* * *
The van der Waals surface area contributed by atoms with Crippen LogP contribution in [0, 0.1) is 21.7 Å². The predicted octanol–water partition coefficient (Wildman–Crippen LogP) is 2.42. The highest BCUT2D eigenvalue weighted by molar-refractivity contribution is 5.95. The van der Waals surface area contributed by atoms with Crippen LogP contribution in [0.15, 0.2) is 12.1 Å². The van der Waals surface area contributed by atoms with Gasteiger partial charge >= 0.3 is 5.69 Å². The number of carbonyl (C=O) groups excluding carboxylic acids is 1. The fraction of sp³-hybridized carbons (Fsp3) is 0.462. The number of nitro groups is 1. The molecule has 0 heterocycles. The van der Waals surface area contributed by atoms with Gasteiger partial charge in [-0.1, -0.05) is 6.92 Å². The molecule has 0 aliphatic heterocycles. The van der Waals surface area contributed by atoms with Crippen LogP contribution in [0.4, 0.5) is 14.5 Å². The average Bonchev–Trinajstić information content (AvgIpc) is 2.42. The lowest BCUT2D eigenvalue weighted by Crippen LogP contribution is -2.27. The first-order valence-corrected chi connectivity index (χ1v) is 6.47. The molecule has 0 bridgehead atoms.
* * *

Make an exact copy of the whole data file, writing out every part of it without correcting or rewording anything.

The van der Waals surface area contributed by atoms with Crippen LogP contribution in [0, 0.1) is 21.7 Å². The predicted octanol–water partition coefficient (Wildman–Crippen LogP) is 2.42. The highest BCUT2D eigenvalue weighted by molar-refractivity contribution is 5.95. The van der Waals surface area contributed by atoms with Crippen LogP contribution in [0.15, 0.2) is 12.1 Å². The van der Waals surface area contributed by atoms with Gasteiger partial charge >= 0.3 is 5.69 Å². The number of carbonyl (C=O) groups excluding carboxylic acids is 1. The fraction of sp³-hybridized carbons (Fsp3) is 0.462. The number of nitro groups is 1. The molecule has 0 heterocycles. The van der Waals surface area contributed by atoms with Gasteiger partial charge in [-0.1, -0.05) is 6.92 Å². The molecule has 0 aliphatic heterocycles. The van der Waals surface area contributed by atoms with Crippen LogP contribution in [0.4, 0.5) is 14.5 Å². The average Bonchev–Trinajstić information content (AvgIpc) is 2.42. The lowest BCUT2D eigenvalue weighted by Crippen LogP contribution is -2.27. The first-order valence-corrected chi connectivity index (χ1v) is 6.47. The molecule has 0 bridgehead atoms.